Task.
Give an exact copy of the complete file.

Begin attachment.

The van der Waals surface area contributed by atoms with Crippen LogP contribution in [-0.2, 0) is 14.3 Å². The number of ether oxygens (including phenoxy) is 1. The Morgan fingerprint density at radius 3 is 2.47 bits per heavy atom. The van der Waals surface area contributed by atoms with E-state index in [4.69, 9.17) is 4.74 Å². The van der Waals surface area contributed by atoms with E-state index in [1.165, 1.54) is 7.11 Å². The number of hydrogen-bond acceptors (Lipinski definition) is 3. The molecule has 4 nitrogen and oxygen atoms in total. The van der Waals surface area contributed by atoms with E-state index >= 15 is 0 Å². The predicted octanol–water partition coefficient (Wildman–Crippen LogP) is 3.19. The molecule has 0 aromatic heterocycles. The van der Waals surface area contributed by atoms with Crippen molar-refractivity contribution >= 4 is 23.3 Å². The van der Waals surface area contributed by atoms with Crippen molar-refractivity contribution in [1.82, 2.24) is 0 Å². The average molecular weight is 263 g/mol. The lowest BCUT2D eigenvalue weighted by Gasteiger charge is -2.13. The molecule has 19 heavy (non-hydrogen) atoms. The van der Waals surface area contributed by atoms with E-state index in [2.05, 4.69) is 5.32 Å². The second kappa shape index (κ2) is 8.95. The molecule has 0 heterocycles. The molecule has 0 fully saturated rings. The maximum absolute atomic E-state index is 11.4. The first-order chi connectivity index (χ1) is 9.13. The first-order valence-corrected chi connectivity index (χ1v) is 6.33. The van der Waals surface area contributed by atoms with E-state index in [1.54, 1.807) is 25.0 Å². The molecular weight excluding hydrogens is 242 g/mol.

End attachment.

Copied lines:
The van der Waals surface area contributed by atoms with Crippen LogP contribution in [-0.2, 0) is 14.3 Å². The number of ether oxygens (including phenoxy) is 1. The Morgan fingerprint density at radius 3 is 2.47 bits per heavy atom. The van der Waals surface area contributed by atoms with E-state index in [4.69, 9.17) is 4.74 Å². The van der Waals surface area contributed by atoms with E-state index in [1.165, 1.54) is 7.11 Å². The number of hydrogen-bond acceptors (Lipinski definition) is 3. The molecule has 4 nitrogen and oxygen atoms in total. The van der Waals surface area contributed by atoms with E-state index >= 15 is 0 Å². The predicted octanol–water partition coefficient (Wildman–Crippen LogP) is 3.19. The molecule has 0 aromatic heterocycles. The van der Waals surface area contributed by atoms with Crippen molar-refractivity contribution >= 4 is 23.3 Å². The van der Waals surface area contributed by atoms with Crippen molar-refractivity contribution in [1.82, 2.24) is 0 Å². The average molecular weight is 263 g/mol. The lowest BCUT2D eigenvalue weighted by Gasteiger charge is -2.13. The molecule has 19 heavy (non-hydrogen) atoms. The van der Waals surface area contributed by atoms with E-state index in [2.05, 4.69) is 5.32 Å². The second kappa shape index (κ2) is 8.95. The molecule has 0 heterocycles. The molecule has 0 fully saturated rings. The maximum absolute atomic E-state index is 11.4. The first-order chi connectivity index (χ1) is 9.13. The first-order valence-corrected chi connectivity index (χ1v) is 6.33. The van der Waals surface area contributed by atoms with E-state index in [1.54, 1.807) is 25.0 Å². The molecular weight excluding hydrogens is 242 g/mol.